The only novel by Spike Milligan, most well known in the UK and Ireland for tv comedy appearances and a seven part memoir about his time in WWII, this novel takes place in Ireland at the time of partition in a town literally split in two by the new border, and the troubles therein. The book has a lot of fun comedy tropes like the narrator harassing his characters to motivate them, a lot of puns and other plays on words, and goofiness abound. And of course, plenty of weirdly confident racism. All in all, this feels like an artifact of a book, more than an actual book. It has the feel (and the internal art and narration style) of a Mad magazine book, and for me, today, about as much appeal. I got that sense throughout that I was clearly reading other people’s favorite book or one of their beloved touchstones, but I couldn’t particularly enjoy it. What I did like about it though was some tongue and cheek references to those other two vaunted Irish novelist Flann O’Brien and James Joyce (but given how funny and weird their books already were, it just drew unfortunate contrasts).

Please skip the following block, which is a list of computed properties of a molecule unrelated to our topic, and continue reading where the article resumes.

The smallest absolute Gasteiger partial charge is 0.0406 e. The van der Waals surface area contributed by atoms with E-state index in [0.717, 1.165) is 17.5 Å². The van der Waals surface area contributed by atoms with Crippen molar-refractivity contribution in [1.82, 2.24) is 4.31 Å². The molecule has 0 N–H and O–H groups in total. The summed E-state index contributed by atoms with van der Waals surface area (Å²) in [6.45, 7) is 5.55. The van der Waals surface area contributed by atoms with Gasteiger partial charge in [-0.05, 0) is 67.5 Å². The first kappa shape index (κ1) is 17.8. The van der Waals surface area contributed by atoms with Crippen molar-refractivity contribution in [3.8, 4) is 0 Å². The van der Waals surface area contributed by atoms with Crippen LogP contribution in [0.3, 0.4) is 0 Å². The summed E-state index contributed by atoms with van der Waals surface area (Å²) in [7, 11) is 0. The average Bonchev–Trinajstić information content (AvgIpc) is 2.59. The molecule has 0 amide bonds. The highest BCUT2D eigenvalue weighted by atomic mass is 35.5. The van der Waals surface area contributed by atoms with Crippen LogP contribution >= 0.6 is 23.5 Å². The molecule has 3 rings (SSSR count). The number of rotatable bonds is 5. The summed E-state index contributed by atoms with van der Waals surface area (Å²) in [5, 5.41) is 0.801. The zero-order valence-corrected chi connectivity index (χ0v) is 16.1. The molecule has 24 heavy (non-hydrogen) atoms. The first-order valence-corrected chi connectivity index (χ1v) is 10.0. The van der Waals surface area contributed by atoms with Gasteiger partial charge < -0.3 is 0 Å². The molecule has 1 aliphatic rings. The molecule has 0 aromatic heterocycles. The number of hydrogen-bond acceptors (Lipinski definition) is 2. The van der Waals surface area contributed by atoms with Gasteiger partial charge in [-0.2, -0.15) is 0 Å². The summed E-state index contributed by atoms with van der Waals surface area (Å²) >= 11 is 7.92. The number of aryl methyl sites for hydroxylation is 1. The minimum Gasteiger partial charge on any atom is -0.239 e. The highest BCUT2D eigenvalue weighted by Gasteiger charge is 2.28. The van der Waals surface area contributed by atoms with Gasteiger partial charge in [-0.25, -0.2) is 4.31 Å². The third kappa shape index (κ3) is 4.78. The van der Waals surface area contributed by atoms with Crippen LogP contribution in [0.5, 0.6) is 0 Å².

Mexican Gothic: 2/5 Stars